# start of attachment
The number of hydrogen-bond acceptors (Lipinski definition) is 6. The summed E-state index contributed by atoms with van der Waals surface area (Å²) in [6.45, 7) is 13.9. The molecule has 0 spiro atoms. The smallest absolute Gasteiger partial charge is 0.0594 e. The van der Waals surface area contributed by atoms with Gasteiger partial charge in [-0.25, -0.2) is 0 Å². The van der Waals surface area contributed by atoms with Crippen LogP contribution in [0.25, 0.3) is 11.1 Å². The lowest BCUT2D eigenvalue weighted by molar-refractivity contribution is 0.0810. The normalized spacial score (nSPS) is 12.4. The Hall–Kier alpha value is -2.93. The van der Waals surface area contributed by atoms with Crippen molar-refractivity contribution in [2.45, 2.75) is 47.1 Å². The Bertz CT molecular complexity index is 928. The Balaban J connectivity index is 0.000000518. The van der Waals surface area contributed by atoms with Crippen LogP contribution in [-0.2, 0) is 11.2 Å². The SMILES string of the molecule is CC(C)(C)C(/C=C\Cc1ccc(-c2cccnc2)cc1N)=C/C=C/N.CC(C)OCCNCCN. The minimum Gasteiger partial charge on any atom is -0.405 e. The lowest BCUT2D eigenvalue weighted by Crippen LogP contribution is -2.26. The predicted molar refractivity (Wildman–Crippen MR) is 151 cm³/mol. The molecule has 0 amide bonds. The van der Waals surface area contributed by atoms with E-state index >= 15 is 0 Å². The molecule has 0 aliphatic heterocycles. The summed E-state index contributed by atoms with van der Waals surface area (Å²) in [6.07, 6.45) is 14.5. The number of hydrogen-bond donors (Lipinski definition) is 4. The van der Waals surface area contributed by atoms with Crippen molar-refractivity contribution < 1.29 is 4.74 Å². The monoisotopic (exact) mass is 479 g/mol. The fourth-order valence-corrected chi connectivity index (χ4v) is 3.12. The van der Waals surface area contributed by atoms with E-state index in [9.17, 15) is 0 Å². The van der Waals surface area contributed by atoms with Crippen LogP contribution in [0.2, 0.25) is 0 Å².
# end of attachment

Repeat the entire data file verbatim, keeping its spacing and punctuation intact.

The number of hydrogen-bond acceptors (Lipinski definition) is 6. The summed E-state index contributed by atoms with van der Waals surface area (Å²) in [6.45, 7) is 13.9. The molecule has 0 spiro atoms. The smallest absolute Gasteiger partial charge is 0.0594 e. The van der Waals surface area contributed by atoms with Gasteiger partial charge in [-0.25, -0.2) is 0 Å². The van der Waals surface area contributed by atoms with Crippen LogP contribution in [0.25, 0.3) is 11.1 Å². The lowest BCUT2D eigenvalue weighted by molar-refractivity contribution is 0.0810. The normalized spacial score (nSPS) is 12.4. The Hall–Kier alpha value is -2.93. The van der Waals surface area contributed by atoms with Crippen molar-refractivity contribution in [2.45, 2.75) is 47.1 Å². The Bertz CT molecular complexity index is 928. The Balaban J connectivity index is 0.000000518. The van der Waals surface area contributed by atoms with Crippen LogP contribution in [-0.2, 0) is 11.2 Å². The SMILES string of the molecule is CC(C)(C)C(/C=C\Cc1ccc(-c2cccnc2)cc1N)=C/C=C/N.CC(C)OCCNCCN. The minimum Gasteiger partial charge on any atom is -0.405 e. The lowest BCUT2D eigenvalue weighted by Crippen LogP contribution is -2.26. The predicted molar refractivity (Wildman–Crippen MR) is 151 cm³/mol. The molecule has 0 amide bonds. The van der Waals surface area contributed by atoms with E-state index >= 15 is 0 Å². The molecule has 0 aliphatic heterocycles. The summed E-state index contributed by atoms with van der Waals surface area (Å²) in [6.07, 6.45) is 14.5. The number of hydrogen-bond donors (Lipinski definition) is 4. The van der Waals surface area contributed by atoms with Crippen molar-refractivity contribution < 1.29 is 4.74 Å². The monoisotopic (exact) mass is 479 g/mol. The fourth-order valence-corrected chi connectivity index (χ4v) is 3.12. The van der Waals surface area contributed by atoms with E-state index in [9.17, 15) is 0 Å². The van der Waals surface area contributed by atoms with Crippen LogP contribution in [0.2, 0.25) is 0 Å².